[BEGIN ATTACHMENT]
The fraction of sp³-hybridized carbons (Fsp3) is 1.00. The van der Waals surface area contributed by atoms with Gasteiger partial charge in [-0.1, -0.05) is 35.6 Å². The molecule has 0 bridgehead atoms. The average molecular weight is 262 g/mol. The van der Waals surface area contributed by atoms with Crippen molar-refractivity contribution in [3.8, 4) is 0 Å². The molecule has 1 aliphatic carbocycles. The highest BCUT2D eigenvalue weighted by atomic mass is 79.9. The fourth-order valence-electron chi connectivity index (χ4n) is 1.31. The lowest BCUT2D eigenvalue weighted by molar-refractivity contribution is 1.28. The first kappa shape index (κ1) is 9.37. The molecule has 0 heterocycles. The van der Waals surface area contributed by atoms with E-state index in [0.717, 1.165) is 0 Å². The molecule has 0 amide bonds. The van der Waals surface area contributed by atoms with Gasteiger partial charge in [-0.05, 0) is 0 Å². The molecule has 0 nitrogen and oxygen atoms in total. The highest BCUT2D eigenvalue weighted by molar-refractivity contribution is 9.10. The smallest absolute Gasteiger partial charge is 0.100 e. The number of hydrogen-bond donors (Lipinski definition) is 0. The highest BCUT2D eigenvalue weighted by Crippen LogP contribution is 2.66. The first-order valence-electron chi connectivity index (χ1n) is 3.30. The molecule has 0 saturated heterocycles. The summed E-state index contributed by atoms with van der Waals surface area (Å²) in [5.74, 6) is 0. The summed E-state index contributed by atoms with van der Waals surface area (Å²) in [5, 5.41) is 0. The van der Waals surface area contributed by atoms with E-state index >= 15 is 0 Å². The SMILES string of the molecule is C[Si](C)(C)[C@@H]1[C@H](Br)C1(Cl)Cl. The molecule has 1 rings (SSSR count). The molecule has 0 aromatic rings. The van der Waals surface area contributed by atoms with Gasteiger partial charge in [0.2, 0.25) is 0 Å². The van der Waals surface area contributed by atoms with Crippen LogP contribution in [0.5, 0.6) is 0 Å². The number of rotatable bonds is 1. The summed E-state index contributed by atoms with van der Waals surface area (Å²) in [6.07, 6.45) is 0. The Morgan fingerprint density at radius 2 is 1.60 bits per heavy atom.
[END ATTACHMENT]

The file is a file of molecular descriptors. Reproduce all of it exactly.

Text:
The fraction of sp³-hybridized carbons (Fsp3) is 1.00. The van der Waals surface area contributed by atoms with Gasteiger partial charge in [-0.1, -0.05) is 35.6 Å². The molecule has 0 bridgehead atoms. The average molecular weight is 262 g/mol. The van der Waals surface area contributed by atoms with Crippen molar-refractivity contribution in [3.8, 4) is 0 Å². The molecule has 1 aliphatic carbocycles. The highest BCUT2D eigenvalue weighted by atomic mass is 79.9. The fourth-order valence-electron chi connectivity index (χ4n) is 1.31. The lowest BCUT2D eigenvalue weighted by molar-refractivity contribution is 1.28. The first kappa shape index (κ1) is 9.37. The molecule has 0 heterocycles. The van der Waals surface area contributed by atoms with E-state index in [0.717, 1.165) is 0 Å². The molecule has 0 amide bonds. The van der Waals surface area contributed by atoms with Gasteiger partial charge in [-0.05, 0) is 0 Å². The molecule has 0 nitrogen and oxygen atoms in total. The highest BCUT2D eigenvalue weighted by molar-refractivity contribution is 9.10. The smallest absolute Gasteiger partial charge is 0.100 e. The number of hydrogen-bond donors (Lipinski definition) is 0. The highest BCUT2D eigenvalue weighted by Crippen LogP contribution is 2.66. The first-order valence-electron chi connectivity index (χ1n) is 3.30. The molecule has 0 saturated heterocycles. The summed E-state index contributed by atoms with van der Waals surface area (Å²) in [5.74, 6) is 0. The summed E-state index contributed by atoms with van der Waals surface area (Å²) in [5, 5.41) is 0. The van der Waals surface area contributed by atoms with E-state index >= 15 is 0 Å². The SMILES string of the molecule is C[Si](C)(C)[C@@H]1[C@H](Br)C1(Cl)Cl. The molecule has 1 rings (SSSR count). The molecule has 0 aromatic rings. The van der Waals surface area contributed by atoms with Gasteiger partial charge in [0.2, 0.25) is 0 Å². The van der Waals surface area contributed by atoms with Crippen LogP contribution in [0.5, 0.6) is 0 Å². The number of rotatable bonds is 1. The summed E-state index contributed by atoms with van der Waals surface area (Å²) in [6.07, 6.45) is 0. The Morgan fingerprint density at radius 2 is 1.60 bits per heavy atom.